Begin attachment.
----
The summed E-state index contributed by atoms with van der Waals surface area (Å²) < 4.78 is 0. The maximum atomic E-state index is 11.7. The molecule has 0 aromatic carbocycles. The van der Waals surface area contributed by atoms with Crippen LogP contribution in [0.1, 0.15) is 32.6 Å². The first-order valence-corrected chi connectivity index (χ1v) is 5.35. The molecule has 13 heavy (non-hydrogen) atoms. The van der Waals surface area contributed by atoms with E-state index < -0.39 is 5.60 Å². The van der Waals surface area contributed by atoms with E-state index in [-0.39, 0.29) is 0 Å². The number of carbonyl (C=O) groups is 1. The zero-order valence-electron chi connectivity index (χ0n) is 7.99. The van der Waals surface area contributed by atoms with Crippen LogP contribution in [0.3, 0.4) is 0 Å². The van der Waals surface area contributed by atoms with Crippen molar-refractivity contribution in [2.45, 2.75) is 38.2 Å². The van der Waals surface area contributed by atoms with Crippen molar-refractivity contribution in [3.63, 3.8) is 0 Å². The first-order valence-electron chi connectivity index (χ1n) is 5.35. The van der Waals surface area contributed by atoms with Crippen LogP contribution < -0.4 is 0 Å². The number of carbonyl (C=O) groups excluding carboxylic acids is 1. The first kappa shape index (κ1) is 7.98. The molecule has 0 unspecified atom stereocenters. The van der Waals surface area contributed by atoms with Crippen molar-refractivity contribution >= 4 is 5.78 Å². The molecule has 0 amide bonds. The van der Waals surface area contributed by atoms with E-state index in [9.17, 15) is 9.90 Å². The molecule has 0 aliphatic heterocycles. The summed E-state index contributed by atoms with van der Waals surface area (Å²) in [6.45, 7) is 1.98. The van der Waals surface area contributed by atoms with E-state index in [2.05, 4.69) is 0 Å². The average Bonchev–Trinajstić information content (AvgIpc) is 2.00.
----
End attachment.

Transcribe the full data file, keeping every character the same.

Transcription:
The summed E-state index contributed by atoms with van der Waals surface area (Å²) < 4.78 is 0. The maximum atomic E-state index is 11.7. The molecule has 0 aromatic carbocycles. The van der Waals surface area contributed by atoms with Crippen LogP contribution in [0.1, 0.15) is 32.6 Å². The first-order valence-corrected chi connectivity index (χ1v) is 5.35. The molecule has 13 heavy (non-hydrogen) atoms. The van der Waals surface area contributed by atoms with E-state index < -0.39 is 5.60 Å². The van der Waals surface area contributed by atoms with E-state index in [-0.39, 0.29) is 0 Å². The number of carbonyl (C=O) groups is 1. The zero-order valence-electron chi connectivity index (χ0n) is 7.99. The van der Waals surface area contributed by atoms with Crippen LogP contribution in [0.3, 0.4) is 0 Å². The van der Waals surface area contributed by atoms with Crippen molar-refractivity contribution in [2.45, 2.75) is 38.2 Å². The van der Waals surface area contributed by atoms with Crippen molar-refractivity contribution in [3.63, 3.8) is 0 Å². The first-order valence-electron chi connectivity index (χ1n) is 5.35. The van der Waals surface area contributed by atoms with Crippen LogP contribution < -0.4 is 0 Å². The number of carbonyl (C=O) groups excluding carboxylic acids is 1. The first kappa shape index (κ1) is 7.98. The molecule has 0 unspecified atom stereocenters. The van der Waals surface area contributed by atoms with Crippen molar-refractivity contribution >= 4 is 5.78 Å². The molecule has 0 amide bonds. The van der Waals surface area contributed by atoms with E-state index in [9.17, 15) is 9.90 Å². The molecule has 0 aliphatic heterocycles. The summed E-state index contributed by atoms with van der Waals surface area (Å²) in [6.45, 7) is 1.98. The van der Waals surface area contributed by atoms with E-state index in [2.05, 4.69) is 0 Å². The average Bonchev–Trinajstić information content (AvgIpc) is 2.00.